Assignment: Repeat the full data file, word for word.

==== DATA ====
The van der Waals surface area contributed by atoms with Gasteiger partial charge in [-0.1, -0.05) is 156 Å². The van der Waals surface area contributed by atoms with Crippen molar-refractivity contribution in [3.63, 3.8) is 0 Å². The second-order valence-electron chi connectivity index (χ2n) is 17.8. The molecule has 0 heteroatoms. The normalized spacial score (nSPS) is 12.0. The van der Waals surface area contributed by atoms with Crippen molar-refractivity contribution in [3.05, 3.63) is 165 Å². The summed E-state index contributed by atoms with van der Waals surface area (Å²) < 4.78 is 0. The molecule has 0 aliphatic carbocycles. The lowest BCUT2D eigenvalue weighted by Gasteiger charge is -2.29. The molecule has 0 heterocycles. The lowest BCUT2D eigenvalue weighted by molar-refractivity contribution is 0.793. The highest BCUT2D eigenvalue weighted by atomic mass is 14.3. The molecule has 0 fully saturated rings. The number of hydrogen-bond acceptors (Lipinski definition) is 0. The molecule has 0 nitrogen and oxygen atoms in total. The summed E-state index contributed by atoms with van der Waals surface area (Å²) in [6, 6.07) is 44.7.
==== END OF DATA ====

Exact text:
The van der Waals surface area contributed by atoms with Gasteiger partial charge in [-0.1, -0.05) is 156 Å². The van der Waals surface area contributed by atoms with Crippen molar-refractivity contribution in [3.63, 3.8) is 0 Å². The second-order valence-electron chi connectivity index (χ2n) is 17.8. The molecule has 0 heteroatoms. The normalized spacial score (nSPS) is 12.0. The van der Waals surface area contributed by atoms with Crippen molar-refractivity contribution in [3.05, 3.63) is 165 Å². The summed E-state index contributed by atoms with van der Waals surface area (Å²) < 4.78 is 0. The molecule has 0 aliphatic carbocycles. The lowest BCUT2D eigenvalue weighted by Gasteiger charge is -2.29. The molecule has 0 heterocycles. The lowest BCUT2D eigenvalue weighted by molar-refractivity contribution is 0.793. The highest BCUT2D eigenvalue weighted by atomic mass is 14.3. The molecule has 0 fully saturated rings. The number of hydrogen-bond acceptors (Lipinski definition) is 0. The molecule has 0 nitrogen and oxygen atoms in total. The summed E-state index contributed by atoms with van der Waals surface area (Å²) in [6, 6.07) is 44.7.